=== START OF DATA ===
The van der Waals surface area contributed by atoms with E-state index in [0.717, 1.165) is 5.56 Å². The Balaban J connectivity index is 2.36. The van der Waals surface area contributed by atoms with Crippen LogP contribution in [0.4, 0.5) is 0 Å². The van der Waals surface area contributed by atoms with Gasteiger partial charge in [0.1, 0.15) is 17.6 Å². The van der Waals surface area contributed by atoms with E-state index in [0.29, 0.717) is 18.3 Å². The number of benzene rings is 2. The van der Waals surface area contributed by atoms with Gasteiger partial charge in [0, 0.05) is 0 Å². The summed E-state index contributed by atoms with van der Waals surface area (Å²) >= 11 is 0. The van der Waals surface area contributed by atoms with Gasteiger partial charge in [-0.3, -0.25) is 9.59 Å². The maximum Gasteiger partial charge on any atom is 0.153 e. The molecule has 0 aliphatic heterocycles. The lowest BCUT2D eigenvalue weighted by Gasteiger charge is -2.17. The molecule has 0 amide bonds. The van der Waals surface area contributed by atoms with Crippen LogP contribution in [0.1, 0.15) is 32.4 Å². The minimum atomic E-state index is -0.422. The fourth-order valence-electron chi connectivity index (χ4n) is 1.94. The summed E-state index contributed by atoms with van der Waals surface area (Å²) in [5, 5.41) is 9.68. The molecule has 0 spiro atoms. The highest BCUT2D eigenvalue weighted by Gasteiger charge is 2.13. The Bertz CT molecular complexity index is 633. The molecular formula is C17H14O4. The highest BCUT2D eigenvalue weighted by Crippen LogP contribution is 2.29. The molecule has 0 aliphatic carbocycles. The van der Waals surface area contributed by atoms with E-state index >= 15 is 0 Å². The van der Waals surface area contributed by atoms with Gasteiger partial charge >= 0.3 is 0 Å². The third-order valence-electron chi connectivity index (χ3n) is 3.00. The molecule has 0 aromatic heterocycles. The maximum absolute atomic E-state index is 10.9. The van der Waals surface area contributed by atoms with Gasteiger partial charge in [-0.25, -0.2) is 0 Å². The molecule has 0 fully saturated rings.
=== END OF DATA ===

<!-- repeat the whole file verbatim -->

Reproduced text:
The van der Waals surface area contributed by atoms with E-state index in [0.717, 1.165) is 5.56 Å². The Balaban J connectivity index is 2.36. The van der Waals surface area contributed by atoms with Crippen LogP contribution in [0.4, 0.5) is 0 Å². The van der Waals surface area contributed by atoms with Gasteiger partial charge in [0.1, 0.15) is 17.6 Å². The van der Waals surface area contributed by atoms with E-state index in [0.29, 0.717) is 18.3 Å². The number of benzene rings is 2. The van der Waals surface area contributed by atoms with Gasteiger partial charge in [0, 0.05) is 0 Å². The summed E-state index contributed by atoms with van der Waals surface area (Å²) >= 11 is 0. The van der Waals surface area contributed by atoms with Gasteiger partial charge in [-0.3, -0.25) is 9.59 Å². The maximum Gasteiger partial charge on any atom is 0.153 e. The molecule has 0 aliphatic heterocycles. The lowest BCUT2D eigenvalue weighted by Gasteiger charge is -2.17. The molecule has 0 amide bonds. The van der Waals surface area contributed by atoms with Crippen LogP contribution in [0.1, 0.15) is 32.4 Å². The minimum atomic E-state index is -0.422. The fourth-order valence-electron chi connectivity index (χ4n) is 1.94. The summed E-state index contributed by atoms with van der Waals surface area (Å²) in [5, 5.41) is 9.68. The molecule has 0 spiro atoms. The highest BCUT2D eigenvalue weighted by Gasteiger charge is 2.13. The Bertz CT molecular complexity index is 633. The molecular formula is C17H14O4. The highest BCUT2D eigenvalue weighted by Crippen LogP contribution is 2.29. The molecule has 0 aliphatic carbocycles. The van der Waals surface area contributed by atoms with E-state index >= 15 is 0 Å². The van der Waals surface area contributed by atoms with Gasteiger partial charge >= 0.3 is 0 Å². The third-order valence-electron chi connectivity index (χ3n) is 3.00. The molecule has 0 aromatic heterocycles. The maximum absolute atomic E-state index is 10.9. The van der Waals surface area contributed by atoms with Gasteiger partial charge in [-0.25, -0.2) is 0 Å². The molecule has 0 fully saturated rings.